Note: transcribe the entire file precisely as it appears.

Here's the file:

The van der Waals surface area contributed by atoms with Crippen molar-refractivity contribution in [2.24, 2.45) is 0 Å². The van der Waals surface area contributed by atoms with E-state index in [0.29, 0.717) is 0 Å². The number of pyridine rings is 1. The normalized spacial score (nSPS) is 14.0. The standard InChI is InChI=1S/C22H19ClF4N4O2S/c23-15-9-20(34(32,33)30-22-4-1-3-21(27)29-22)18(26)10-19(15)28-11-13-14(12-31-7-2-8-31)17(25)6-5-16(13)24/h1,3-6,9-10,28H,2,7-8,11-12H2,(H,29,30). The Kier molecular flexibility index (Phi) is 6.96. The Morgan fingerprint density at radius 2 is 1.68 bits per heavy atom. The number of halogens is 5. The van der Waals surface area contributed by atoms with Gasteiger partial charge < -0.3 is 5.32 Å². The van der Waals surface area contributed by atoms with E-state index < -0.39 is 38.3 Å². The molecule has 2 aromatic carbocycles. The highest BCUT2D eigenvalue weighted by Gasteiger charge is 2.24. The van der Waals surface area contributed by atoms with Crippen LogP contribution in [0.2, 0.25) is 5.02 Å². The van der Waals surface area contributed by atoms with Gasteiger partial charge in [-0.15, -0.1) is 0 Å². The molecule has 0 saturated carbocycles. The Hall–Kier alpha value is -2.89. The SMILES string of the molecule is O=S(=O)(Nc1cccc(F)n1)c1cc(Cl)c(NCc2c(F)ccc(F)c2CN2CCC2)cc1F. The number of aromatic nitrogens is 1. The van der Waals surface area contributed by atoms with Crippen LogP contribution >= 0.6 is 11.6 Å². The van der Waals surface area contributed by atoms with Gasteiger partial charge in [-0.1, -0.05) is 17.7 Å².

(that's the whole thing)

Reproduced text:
The van der Waals surface area contributed by atoms with Crippen molar-refractivity contribution in [2.24, 2.45) is 0 Å². The van der Waals surface area contributed by atoms with E-state index in [0.29, 0.717) is 0 Å². The number of pyridine rings is 1. The normalized spacial score (nSPS) is 14.0. The standard InChI is InChI=1S/C22H19ClF4N4O2S/c23-15-9-20(34(32,33)30-22-4-1-3-21(27)29-22)18(26)10-19(15)28-11-13-14(12-31-7-2-8-31)17(25)6-5-16(13)24/h1,3-6,9-10,28H,2,7-8,11-12H2,(H,29,30). The Kier molecular flexibility index (Phi) is 6.96. The Morgan fingerprint density at radius 2 is 1.68 bits per heavy atom. The number of halogens is 5. The van der Waals surface area contributed by atoms with Gasteiger partial charge < -0.3 is 5.32 Å². The van der Waals surface area contributed by atoms with E-state index < -0.39 is 38.3 Å². The molecule has 2 aromatic carbocycles. The highest BCUT2D eigenvalue weighted by Gasteiger charge is 2.24. The van der Waals surface area contributed by atoms with Crippen LogP contribution in [0.2, 0.25) is 5.02 Å². The van der Waals surface area contributed by atoms with Gasteiger partial charge in [-0.15, -0.1) is 0 Å². The molecule has 0 saturated carbocycles. The Hall–Kier alpha value is -2.89. The SMILES string of the molecule is O=S(=O)(Nc1cccc(F)n1)c1cc(Cl)c(NCc2c(F)ccc(F)c2CN2CCC2)cc1F. The number of aromatic nitrogens is 1. The van der Waals surface area contributed by atoms with Crippen LogP contribution >= 0.6 is 11.6 Å². The van der Waals surface area contributed by atoms with Gasteiger partial charge in [-0.1, -0.05) is 17.7 Å².